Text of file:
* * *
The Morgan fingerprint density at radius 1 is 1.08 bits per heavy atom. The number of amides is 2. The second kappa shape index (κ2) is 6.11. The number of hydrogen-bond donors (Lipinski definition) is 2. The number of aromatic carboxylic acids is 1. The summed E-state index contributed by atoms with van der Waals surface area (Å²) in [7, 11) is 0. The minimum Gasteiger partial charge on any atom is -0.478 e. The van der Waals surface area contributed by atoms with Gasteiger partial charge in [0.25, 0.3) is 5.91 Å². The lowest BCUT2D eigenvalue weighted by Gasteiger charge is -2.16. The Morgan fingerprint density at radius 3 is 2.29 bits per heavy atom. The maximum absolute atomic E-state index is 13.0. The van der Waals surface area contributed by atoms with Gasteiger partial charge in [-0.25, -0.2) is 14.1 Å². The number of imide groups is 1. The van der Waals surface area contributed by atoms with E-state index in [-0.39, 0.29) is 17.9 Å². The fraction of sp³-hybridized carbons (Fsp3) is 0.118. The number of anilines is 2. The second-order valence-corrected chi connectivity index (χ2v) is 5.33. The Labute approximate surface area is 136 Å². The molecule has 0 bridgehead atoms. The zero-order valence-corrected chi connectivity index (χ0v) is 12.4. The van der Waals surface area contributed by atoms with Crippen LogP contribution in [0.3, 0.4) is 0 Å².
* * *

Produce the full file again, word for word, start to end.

The Morgan fingerprint density at radius 1 is 1.08 bits per heavy atom. The number of amides is 2. The second kappa shape index (κ2) is 6.11. The number of hydrogen-bond donors (Lipinski definition) is 2. The number of aromatic carboxylic acids is 1. The summed E-state index contributed by atoms with van der Waals surface area (Å²) in [7, 11) is 0. The minimum Gasteiger partial charge on any atom is -0.478 e. The van der Waals surface area contributed by atoms with Gasteiger partial charge in [0.25, 0.3) is 5.91 Å². The lowest BCUT2D eigenvalue weighted by Gasteiger charge is -2.16. The Morgan fingerprint density at radius 3 is 2.29 bits per heavy atom. The maximum absolute atomic E-state index is 13.0. The van der Waals surface area contributed by atoms with Gasteiger partial charge in [-0.25, -0.2) is 14.1 Å². The number of imide groups is 1. The van der Waals surface area contributed by atoms with E-state index in [-0.39, 0.29) is 17.9 Å². The fraction of sp³-hybridized carbons (Fsp3) is 0.118. The number of anilines is 2. The second-order valence-corrected chi connectivity index (χ2v) is 5.33. The Labute approximate surface area is 136 Å². The molecule has 0 bridgehead atoms. The zero-order valence-corrected chi connectivity index (χ0v) is 12.4. The van der Waals surface area contributed by atoms with Crippen LogP contribution in [0.3, 0.4) is 0 Å².